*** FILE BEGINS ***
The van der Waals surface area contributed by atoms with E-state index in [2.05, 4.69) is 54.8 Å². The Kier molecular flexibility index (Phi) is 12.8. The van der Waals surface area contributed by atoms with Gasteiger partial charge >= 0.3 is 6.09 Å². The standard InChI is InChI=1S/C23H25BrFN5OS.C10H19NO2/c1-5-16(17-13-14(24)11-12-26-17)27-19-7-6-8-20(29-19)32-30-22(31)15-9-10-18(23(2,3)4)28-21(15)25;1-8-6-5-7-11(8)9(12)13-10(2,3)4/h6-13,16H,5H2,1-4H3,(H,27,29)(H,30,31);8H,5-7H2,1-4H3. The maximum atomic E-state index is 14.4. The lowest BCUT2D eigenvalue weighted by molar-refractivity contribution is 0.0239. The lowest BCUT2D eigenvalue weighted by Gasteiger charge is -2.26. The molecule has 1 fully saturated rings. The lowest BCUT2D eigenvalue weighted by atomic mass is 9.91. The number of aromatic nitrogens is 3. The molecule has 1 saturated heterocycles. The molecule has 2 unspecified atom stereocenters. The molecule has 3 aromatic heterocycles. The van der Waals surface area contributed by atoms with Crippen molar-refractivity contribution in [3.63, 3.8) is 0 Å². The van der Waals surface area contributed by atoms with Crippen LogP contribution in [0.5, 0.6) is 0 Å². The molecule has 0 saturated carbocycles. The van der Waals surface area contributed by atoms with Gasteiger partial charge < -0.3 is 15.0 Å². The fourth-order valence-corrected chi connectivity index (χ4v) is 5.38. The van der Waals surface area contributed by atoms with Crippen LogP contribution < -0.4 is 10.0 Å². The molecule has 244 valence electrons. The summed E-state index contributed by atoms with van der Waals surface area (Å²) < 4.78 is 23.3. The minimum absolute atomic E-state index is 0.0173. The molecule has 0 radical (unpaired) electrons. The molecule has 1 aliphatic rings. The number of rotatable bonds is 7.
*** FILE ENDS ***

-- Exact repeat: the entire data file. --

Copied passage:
The van der Waals surface area contributed by atoms with E-state index in [2.05, 4.69) is 54.8 Å². The Kier molecular flexibility index (Phi) is 12.8. The van der Waals surface area contributed by atoms with Gasteiger partial charge >= 0.3 is 6.09 Å². The standard InChI is InChI=1S/C23H25BrFN5OS.C10H19NO2/c1-5-16(17-13-14(24)11-12-26-17)27-19-7-6-8-20(29-19)32-30-22(31)15-9-10-18(23(2,3)4)28-21(15)25;1-8-6-5-7-11(8)9(12)13-10(2,3)4/h6-13,16H,5H2,1-4H3,(H,27,29)(H,30,31);8H,5-7H2,1-4H3. The maximum atomic E-state index is 14.4. The lowest BCUT2D eigenvalue weighted by molar-refractivity contribution is 0.0239. The lowest BCUT2D eigenvalue weighted by Gasteiger charge is -2.26. The molecule has 1 fully saturated rings. The lowest BCUT2D eigenvalue weighted by atomic mass is 9.91. The number of aromatic nitrogens is 3. The molecule has 1 saturated heterocycles. The molecule has 2 unspecified atom stereocenters. The molecule has 3 aromatic heterocycles. The van der Waals surface area contributed by atoms with Crippen molar-refractivity contribution in [3.63, 3.8) is 0 Å². The van der Waals surface area contributed by atoms with Crippen LogP contribution in [0.5, 0.6) is 0 Å². The molecule has 0 saturated carbocycles. The van der Waals surface area contributed by atoms with Gasteiger partial charge < -0.3 is 15.0 Å². The fourth-order valence-corrected chi connectivity index (χ4v) is 5.38. The van der Waals surface area contributed by atoms with Crippen LogP contribution < -0.4 is 10.0 Å². The molecule has 244 valence electrons. The summed E-state index contributed by atoms with van der Waals surface area (Å²) < 4.78 is 23.3. The minimum absolute atomic E-state index is 0.0173. The molecule has 0 radical (unpaired) electrons. The molecule has 1 aliphatic rings. The number of rotatable bonds is 7.